Wooden didn't over-react to players' mistakes or cry like a baby on the sidelines when something went wrong. Leadership involves being part of the solution, not the problem, and not adding to the burden of others. It requires an emphasis on answers and solutions, not mistakes and problems.
Relationships can be quite challenging, but they are worth fighting for. You can find cutting-edge strategies for improving your relationships and overcoming various kinds of relationship problems in Relationship Gold, our most popular eBook. I wanted to create a helpful relationship guide based on clinical strategies I've used successfully in my decades of experience in the consulting room, working with all kinds of relationship issues, including the most difficult marital problems.
1. Keep your wits about you. Instead of letting yourself get ensnared in a tangled web of frustration and hopelessness, stay calm and think constructive thoughts.
2. Observe the toxic leader's style and try to put yourself in his or her shoes. What can you learn about him/her that you can use to better understand and tolerate the leader's shortcomings?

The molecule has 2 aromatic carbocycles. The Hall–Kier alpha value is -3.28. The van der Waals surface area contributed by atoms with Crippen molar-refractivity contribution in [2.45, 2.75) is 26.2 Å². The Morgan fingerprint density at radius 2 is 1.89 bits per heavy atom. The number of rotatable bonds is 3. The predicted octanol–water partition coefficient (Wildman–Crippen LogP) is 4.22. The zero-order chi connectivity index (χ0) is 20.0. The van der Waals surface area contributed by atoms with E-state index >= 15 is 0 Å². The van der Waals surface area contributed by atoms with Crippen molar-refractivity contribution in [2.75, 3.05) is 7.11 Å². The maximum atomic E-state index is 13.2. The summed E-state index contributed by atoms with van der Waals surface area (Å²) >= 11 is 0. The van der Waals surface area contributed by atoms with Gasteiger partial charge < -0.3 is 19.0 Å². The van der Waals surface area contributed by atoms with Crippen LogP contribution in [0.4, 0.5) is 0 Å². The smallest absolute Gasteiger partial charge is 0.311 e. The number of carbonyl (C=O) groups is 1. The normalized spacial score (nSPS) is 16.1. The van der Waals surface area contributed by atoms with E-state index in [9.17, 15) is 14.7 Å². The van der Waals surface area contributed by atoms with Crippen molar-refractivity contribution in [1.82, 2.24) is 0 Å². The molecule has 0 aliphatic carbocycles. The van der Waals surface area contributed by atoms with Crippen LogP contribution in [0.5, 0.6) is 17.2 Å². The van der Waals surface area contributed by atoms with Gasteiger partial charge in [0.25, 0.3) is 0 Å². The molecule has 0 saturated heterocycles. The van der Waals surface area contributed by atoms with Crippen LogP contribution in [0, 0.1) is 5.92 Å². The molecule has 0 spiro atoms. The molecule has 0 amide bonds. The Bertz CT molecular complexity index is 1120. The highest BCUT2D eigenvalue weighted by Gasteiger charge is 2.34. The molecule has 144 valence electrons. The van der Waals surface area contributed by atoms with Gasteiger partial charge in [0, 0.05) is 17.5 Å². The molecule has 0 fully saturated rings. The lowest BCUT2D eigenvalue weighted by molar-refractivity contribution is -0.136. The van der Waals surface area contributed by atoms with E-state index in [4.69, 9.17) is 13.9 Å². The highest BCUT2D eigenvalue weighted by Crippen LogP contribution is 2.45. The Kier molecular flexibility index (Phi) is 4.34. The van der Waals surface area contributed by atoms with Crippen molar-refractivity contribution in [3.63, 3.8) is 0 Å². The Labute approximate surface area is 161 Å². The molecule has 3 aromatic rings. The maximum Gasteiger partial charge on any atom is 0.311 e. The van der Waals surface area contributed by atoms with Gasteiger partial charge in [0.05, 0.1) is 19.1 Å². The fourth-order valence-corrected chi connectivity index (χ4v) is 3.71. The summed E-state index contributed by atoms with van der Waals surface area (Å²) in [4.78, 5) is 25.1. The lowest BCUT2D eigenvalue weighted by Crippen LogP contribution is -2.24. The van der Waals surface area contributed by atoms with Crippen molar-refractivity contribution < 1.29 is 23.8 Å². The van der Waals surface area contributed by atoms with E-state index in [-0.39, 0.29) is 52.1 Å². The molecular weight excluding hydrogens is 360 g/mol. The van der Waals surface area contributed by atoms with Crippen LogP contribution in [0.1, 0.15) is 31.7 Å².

3. Think of how you may be able to exert a POSITIVE influence on the leader. How could you set a helpful example, staying calm and professional? Could you impart a sense of calm stability to your leader, even when under pressure, minimizing the effects of toxic leadership on the organization?
4. Avoid getting so angry that you criticize or condemn the leader. You will only be making things worse. Rather than complaining, spend your time thinking strategically. There may be an angle you haven't thought of yet.
5. Focus on the good. All leaders have their pluses, including toxic leaders. Yet people rarely focus on the pluses of someone who is making their lives miserable.